Organ harvesting a reality, says international human rights lawyer

January 29th, 2013 · No Comments · Advisory, Health, History, Law, Medicine, News Release, Peace and Justice

The Chinese government promised last year to phase out its reliance on prisoners for transplant organs. International human rights lawyer David Matas says that’s not good enough.

“You don’t slowly phase out a crime against humanity. The international community needs to demand that this practice stops right now,” he insists.

In a new book titled State Organs, Matas and medical experts present more evidence that organs have been routinely harvested in China not only from criminals but from practitioners of the spiritual discipline Falun Gong and other prisoners of conscience.

The Winnipeg-based lawyer, who is also an instructor at the University of Manitoba’s law school, will update the public on new developments in forced organ harvesting. The event is free.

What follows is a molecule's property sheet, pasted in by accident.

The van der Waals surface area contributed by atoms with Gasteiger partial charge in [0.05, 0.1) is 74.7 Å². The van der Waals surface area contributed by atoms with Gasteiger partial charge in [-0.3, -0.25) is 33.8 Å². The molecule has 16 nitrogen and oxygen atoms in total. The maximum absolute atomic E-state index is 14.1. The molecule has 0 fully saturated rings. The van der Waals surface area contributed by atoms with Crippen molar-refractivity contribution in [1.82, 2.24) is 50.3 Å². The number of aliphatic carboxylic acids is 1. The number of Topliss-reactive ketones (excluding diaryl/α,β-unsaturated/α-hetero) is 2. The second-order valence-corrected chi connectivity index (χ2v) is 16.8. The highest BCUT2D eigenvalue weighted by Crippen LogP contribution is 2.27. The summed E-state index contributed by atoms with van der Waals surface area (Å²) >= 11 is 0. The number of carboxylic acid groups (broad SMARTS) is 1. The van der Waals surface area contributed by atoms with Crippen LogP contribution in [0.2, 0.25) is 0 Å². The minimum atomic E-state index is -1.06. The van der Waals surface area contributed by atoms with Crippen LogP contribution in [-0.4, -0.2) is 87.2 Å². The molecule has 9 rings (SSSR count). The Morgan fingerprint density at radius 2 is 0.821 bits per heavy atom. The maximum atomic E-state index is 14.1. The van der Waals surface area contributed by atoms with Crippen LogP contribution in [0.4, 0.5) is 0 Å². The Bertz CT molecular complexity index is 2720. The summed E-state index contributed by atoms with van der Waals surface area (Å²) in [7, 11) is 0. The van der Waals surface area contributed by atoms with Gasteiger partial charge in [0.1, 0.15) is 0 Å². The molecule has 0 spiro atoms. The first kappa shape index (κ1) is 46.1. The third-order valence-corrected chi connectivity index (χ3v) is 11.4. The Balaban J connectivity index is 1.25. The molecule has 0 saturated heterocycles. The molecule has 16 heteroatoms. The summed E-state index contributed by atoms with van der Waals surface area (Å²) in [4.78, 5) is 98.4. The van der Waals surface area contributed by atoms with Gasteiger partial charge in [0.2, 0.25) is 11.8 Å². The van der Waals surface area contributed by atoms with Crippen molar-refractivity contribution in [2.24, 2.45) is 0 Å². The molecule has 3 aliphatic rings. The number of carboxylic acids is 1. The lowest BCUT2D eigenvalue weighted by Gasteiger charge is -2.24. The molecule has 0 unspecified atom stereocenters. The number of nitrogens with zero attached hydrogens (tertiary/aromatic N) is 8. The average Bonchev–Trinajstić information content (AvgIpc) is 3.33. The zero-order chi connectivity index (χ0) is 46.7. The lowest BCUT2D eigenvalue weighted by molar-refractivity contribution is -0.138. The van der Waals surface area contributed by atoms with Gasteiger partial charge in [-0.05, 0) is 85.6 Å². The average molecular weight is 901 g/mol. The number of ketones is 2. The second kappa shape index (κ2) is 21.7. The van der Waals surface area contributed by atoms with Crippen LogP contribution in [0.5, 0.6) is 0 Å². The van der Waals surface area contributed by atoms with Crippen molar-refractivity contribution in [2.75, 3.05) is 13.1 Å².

When: Friday, February 1, 2013, from 2:30 to 4:00 pm
Where: 100 Fletcher Argue Building, 15 Chancellors Circle, Fort Garry campus, University of Manitoba

Forced organ harvesting has come to the fore again as China transitions to new leadership. A Chinese official who unsuccessfully sought asylum at an American consulate last year previously won an award for research on a lethal injection technique to facilitate organ harvesting.

Last month, Matas delivered to the United Nations a petition signed by more than 160,000 people in 36 countries that calls on the United Nations to investigate and condemn forced organ harvesting.

He and his co-authors argue that the most likely explanation for China’s short transplant waiting times is that prisoners are being used as a pool of living donors available for execution on demand. Voluntary organ donation rates are low in China, partly as a result of cultural traditions.

The seminar is co-sponsored by the Faculty of Social Work, the departments of sociology and Asian studies, the Centre for Human Rights Research and the Mauro Centre for Peace and Justice.

For more information, contact Dr. Maria Cheung at or 204-474-6670

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